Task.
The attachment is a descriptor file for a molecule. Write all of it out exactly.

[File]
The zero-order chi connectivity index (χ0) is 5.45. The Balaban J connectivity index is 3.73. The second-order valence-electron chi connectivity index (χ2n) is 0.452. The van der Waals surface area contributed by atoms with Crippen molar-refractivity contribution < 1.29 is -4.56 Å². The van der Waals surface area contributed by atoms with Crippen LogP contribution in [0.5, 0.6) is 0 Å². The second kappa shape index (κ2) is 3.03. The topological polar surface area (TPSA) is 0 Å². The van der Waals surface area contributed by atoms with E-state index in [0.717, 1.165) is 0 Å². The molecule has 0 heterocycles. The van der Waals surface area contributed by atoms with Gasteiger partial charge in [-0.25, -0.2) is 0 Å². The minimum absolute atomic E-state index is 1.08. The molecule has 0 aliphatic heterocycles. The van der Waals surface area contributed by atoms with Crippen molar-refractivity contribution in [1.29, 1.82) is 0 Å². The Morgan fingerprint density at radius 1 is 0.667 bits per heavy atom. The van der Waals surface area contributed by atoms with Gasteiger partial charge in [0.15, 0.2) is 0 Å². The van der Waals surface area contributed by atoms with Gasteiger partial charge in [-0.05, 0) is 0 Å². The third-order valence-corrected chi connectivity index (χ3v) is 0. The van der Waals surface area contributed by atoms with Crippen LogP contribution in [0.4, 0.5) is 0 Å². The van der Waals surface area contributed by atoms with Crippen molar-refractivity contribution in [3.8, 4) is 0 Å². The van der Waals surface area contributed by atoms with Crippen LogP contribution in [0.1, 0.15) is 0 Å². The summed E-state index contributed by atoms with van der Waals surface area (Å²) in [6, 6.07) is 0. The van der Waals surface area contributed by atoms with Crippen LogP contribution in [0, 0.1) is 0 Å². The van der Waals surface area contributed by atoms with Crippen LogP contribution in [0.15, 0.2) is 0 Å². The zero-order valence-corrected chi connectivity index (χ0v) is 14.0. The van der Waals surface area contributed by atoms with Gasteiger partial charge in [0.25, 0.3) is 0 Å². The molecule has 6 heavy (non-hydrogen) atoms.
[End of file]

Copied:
The zero-order chi connectivity index (χ0) is 5.45. The Balaban J connectivity index is 3.73. The second-order valence-electron chi connectivity index (χ2n) is 0.452. The van der Waals surface area contributed by atoms with Crippen molar-refractivity contribution < 1.29 is -4.56 Å². The van der Waals surface area contributed by atoms with Crippen LogP contribution in [0.5, 0.6) is 0 Å². The second kappa shape index (κ2) is 3.03. The topological polar surface area (TPSA) is 0 Å². The van der Waals surface area contributed by atoms with E-state index in [0.717, 1.165) is 0 Å². The molecule has 0 heterocycles. The van der Waals surface area contributed by atoms with Gasteiger partial charge in [-0.25, -0.2) is 0 Å². The minimum absolute atomic E-state index is 1.08. The molecule has 0 aliphatic heterocycles. The van der Waals surface area contributed by atoms with Crippen molar-refractivity contribution in [1.29, 1.82) is 0 Å². The Morgan fingerprint density at radius 1 is 0.667 bits per heavy atom. The van der Waals surface area contributed by atoms with Gasteiger partial charge in [0.15, 0.2) is 0 Å². The van der Waals surface area contributed by atoms with Gasteiger partial charge in [-0.05, 0) is 0 Å². The third-order valence-corrected chi connectivity index (χ3v) is 0. The van der Waals surface area contributed by atoms with Crippen LogP contribution in [0.4, 0.5) is 0 Å². The van der Waals surface area contributed by atoms with Crippen molar-refractivity contribution in [3.8, 4) is 0 Å². The van der Waals surface area contributed by atoms with Crippen LogP contribution in [0.1, 0.15) is 0 Å². The summed E-state index contributed by atoms with van der Waals surface area (Å²) in [6, 6.07) is 0. The van der Waals surface area contributed by atoms with Crippen LogP contribution in [0, 0.1) is 0 Å². The van der Waals surface area contributed by atoms with Crippen LogP contribution in [0.15, 0.2) is 0 Å². The zero-order valence-corrected chi connectivity index (χ0v) is 14.0. The van der Waals surface area contributed by atoms with Gasteiger partial charge in [0.25, 0.3) is 0 Å². The molecule has 6 heavy (non-hydrogen) atoms.